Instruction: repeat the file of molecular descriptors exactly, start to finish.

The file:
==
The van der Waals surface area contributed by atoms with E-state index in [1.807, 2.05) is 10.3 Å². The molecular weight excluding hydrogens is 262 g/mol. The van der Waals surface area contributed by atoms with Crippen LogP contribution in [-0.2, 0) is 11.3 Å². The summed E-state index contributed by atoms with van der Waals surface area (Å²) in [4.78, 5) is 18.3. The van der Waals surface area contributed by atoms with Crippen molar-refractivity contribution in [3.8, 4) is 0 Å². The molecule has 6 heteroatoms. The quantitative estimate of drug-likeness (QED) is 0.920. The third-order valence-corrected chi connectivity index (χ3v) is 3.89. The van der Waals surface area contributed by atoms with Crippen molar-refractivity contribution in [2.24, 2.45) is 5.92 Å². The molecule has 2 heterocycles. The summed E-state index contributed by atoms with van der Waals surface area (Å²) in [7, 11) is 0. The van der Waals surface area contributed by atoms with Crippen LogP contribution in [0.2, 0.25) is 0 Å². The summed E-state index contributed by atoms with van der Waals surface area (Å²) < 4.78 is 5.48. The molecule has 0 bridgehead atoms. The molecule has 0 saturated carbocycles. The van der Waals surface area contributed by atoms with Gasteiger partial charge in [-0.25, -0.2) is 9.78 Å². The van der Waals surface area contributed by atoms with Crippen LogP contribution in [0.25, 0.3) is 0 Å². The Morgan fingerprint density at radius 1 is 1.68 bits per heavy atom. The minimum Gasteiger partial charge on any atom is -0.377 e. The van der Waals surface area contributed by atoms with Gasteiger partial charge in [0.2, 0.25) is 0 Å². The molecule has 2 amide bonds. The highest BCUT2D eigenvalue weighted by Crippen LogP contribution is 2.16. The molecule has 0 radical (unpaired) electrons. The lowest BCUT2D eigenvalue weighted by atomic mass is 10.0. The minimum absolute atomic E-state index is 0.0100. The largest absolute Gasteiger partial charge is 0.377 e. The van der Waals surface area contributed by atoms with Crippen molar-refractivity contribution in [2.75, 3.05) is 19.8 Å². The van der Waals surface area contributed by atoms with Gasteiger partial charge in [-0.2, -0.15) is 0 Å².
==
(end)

The van der Waals surface area contributed by atoms with E-state index in [1.807, 2.05) is 10.3 Å². The molecular weight excluding hydrogens is 262 g/mol. The van der Waals surface area contributed by atoms with Crippen LogP contribution in [-0.2, 0) is 11.3 Å². The summed E-state index contributed by atoms with van der Waals surface area (Å²) in [4.78, 5) is 18.3. The van der Waals surface area contributed by atoms with Crippen molar-refractivity contribution in [3.8, 4) is 0 Å². The molecule has 6 heteroatoms. The quantitative estimate of drug-likeness (QED) is 0.920. The third-order valence-corrected chi connectivity index (χ3v) is 3.89. The van der Waals surface area contributed by atoms with Crippen molar-refractivity contribution in [2.24, 2.45) is 5.92 Å². The molecule has 2 heterocycles. The summed E-state index contributed by atoms with van der Waals surface area (Å²) in [7, 11) is 0. The van der Waals surface area contributed by atoms with Crippen LogP contribution in [0.2, 0.25) is 0 Å². The summed E-state index contributed by atoms with van der Waals surface area (Å²) < 4.78 is 5.48. The molecule has 0 bridgehead atoms. The molecule has 0 saturated carbocycles. The van der Waals surface area contributed by atoms with Gasteiger partial charge in [-0.25, -0.2) is 9.78 Å². The van der Waals surface area contributed by atoms with Crippen LogP contribution in [0.25, 0.3) is 0 Å². The Morgan fingerprint density at radius 1 is 1.68 bits per heavy atom. The minimum Gasteiger partial charge on any atom is -0.377 e. The van der Waals surface area contributed by atoms with Gasteiger partial charge in [0.2, 0.25) is 0 Å². The molecule has 2 amide bonds. The highest BCUT2D eigenvalue weighted by Crippen LogP contribution is 2.16. The molecule has 0 radical (unpaired) electrons. The lowest BCUT2D eigenvalue weighted by atomic mass is 10.0. The minimum absolute atomic E-state index is 0.0100. The largest absolute Gasteiger partial charge is 0.377 e. The van der Waals surface area contributed by atoms with Crippen molar-refractivity contribution in [2.75, 3.05) is 19.8 Å². The van der Waals surface area contributed by atoms with Gasteiger partial charge in [-0.2, -0.15) is 0 Å².